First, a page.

Catalan Chef Ferran Adrià is one of the fathers of nueva cocina, as the modernist style is called in Spanish, or “deconstructivist” as Adrià himself refers to it. Until 1986 he cooked traditional cuisine at El Bulli (The Bulldog), a seaside restaurant 2 hours north of Barcelona. One off-season he was attending a cooking demonstration by inventive Chef Jacques Maximin when someone asked what creativity was, to which Maximin replied, “Don’t copy.” Don’t. Copy. Invent! It’s a philosophy Dufresne ascribes to as well.
Adrià took that advice to heart, and returned to El Bulli to create dishes never seen before. Unorthodox dishes that bewilder and astonish such as a spherified appetizer of liquid olive, frozen Parmesan air, or transparent ravioli made of soy lecithin and potato starch. El Bulli went on to receive 3 Michelin stars, the highest rating, and became one of the world’s best restaurants until its closing in 2011.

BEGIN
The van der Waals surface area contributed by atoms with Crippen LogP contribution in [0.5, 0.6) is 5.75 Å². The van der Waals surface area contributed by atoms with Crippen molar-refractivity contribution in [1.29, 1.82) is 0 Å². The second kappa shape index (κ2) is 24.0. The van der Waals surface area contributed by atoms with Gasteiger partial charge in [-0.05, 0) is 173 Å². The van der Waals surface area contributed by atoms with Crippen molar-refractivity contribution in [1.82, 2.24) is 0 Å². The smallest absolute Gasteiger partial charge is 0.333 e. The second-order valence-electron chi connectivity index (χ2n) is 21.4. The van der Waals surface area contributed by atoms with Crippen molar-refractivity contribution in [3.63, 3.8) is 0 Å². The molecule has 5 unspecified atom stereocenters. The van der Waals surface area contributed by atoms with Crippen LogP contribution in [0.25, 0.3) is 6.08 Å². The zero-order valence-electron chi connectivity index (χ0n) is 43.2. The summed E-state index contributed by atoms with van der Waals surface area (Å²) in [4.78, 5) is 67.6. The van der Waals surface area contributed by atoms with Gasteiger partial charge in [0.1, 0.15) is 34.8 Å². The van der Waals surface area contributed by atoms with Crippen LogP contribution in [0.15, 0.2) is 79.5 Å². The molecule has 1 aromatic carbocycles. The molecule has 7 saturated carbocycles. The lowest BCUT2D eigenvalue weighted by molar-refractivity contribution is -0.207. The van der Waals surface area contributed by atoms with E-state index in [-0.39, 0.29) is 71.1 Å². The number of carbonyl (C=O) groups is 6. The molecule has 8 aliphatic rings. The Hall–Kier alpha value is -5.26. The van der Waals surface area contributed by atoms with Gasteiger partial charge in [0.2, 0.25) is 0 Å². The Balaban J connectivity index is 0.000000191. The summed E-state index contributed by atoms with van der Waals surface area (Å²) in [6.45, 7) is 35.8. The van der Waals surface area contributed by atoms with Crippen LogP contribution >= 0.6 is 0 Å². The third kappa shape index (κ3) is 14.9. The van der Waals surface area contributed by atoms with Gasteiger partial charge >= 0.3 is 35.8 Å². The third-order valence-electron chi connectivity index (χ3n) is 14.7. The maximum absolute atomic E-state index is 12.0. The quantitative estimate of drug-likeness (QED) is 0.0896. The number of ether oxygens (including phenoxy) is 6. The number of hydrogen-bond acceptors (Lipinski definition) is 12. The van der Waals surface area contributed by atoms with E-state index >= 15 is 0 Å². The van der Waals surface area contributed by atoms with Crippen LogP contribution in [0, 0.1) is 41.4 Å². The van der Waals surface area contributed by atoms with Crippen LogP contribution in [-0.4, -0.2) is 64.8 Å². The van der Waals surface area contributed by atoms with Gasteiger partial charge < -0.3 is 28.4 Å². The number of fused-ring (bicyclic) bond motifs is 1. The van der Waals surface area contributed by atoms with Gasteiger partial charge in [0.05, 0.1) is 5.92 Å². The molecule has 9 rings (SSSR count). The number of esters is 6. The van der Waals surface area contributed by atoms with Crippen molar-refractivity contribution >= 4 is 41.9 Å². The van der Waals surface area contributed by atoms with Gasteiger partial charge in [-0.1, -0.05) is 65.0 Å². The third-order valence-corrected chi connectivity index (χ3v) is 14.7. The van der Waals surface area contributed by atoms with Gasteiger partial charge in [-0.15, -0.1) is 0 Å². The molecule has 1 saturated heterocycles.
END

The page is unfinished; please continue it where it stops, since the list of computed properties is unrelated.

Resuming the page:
Although the artistry and many techniques are complex and require special equipment, there are some dishes that can be easily recreated by the home cook. In the recipe below, tomato water is turned into a gel. All the ingredients can be found at local supermarkets and the only special equipment required is a food processor and fine mesh sieve. Molecular gastronomy kits are available on-line for those looking to experiment further with avant-garde cuisine.
Fans of the ubiquitous Caprese Salad made with sliced tomatoes, mozzarella, basil, and olive oil will go wild over this unique Caprese Verrine. Freshly extracted tomato water combined with sea salt and gelatin creates a smooth gelée tasting of pure tomato! It’s layered with chopped burrata (a fresh mozzarella stuffed with shreds of cheese soaked in heavy cream) with wonderful sweet creamy flavors. Finished with bright fresh basil and extra virgin olive oil – this little 2 oz. verrine is one of our favorites for modern entertaining.
Caprese Verrine with Tomato Water Gelée
Ingredients (makes 16 – 2 oz. verrines)
- 4 medium-large fresh juicy tomatoes
- sea salt and fresh ground pepper to taste
- 1 packet unflavored gelatin (1/4 oz.)
- 2 balls burrata cheese (8 oz. each)
- 1/2 cup fruity olive oil
- 8 basil leaves, sliced into thin ribbons
- Blend tomatoes in a food processor with a bit of sea salt. Press the tomato pulp through a fine mesh sieve to extract all the tomato water.
- Place 1/4 cup cold water in a small bowl. Sprinkle gelatin over the water, let stand 10 minutes.
- Bring 2 cups of tomato water to a simmer in a sauce pan. Add gelatin and stir gently until gelatin is completely dissolved. Scoop off any foam.